In some states you may need to complete VIN number verification before you get license plates if you purchase the vehicle in a different state, move from another state, purchase a vehicle without a title or in other cases when the legal safety of the vehicle may be potentially questionable. The procedure is done in order to prevent or disclose VIN number scams the swindlers use to cover car thefts and vehicle title scams.
VIN number verification is usually done by the Department of Safety at you local DMV. The certificate of Verification of Vehicle Identification confirms that the VIN has be physically examined by an authorized person, such as an inspection station representative or a law enforcement officer, who certifies that the VIN was obtained not from the registration card or any a document relative to the vehicle but from a physical examination of it. The certificate states if the VIN had been changed, altered or missing (when applicable). This document also includes the vehicle’s make, model, model year, body style, owner’s registration number. All the VIN verification information contained in the document is certified and signed under the penalty of unsworn falsification.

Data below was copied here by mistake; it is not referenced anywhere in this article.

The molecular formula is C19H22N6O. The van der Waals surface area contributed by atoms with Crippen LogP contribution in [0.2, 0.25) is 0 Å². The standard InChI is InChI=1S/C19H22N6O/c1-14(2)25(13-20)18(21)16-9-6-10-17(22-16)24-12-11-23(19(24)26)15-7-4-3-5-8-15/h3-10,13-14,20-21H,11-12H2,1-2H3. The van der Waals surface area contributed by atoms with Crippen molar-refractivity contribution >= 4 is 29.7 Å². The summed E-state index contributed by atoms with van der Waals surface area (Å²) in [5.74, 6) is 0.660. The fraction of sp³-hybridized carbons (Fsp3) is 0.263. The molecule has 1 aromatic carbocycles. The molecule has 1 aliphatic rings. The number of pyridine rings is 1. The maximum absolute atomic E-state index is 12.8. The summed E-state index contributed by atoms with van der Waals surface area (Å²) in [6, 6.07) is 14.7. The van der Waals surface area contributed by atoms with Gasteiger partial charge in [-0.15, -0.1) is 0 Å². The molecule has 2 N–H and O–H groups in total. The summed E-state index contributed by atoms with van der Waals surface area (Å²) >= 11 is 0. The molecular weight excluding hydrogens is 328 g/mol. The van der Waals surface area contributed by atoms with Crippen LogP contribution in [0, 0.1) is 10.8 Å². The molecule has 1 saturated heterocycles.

The first step is to check that the VIN and the engine numbers match. To do so, you need to know VIN number location on different types of vehicles. It is also important to make sure the VIN was not faked of altered.
If you are not sure the number you’ve been given exists at all you can run free VIN number check. If the VIN is invalid or non-existent you’ll be told so. As a car buyer, you can avoid these and other numerous car problems by the means of VIN number check. However it is important to make sure the VIN number you are checking was not faked or altered. Otherwise, you’ll get the vehicle history report on a different car, not the one you are purchasing.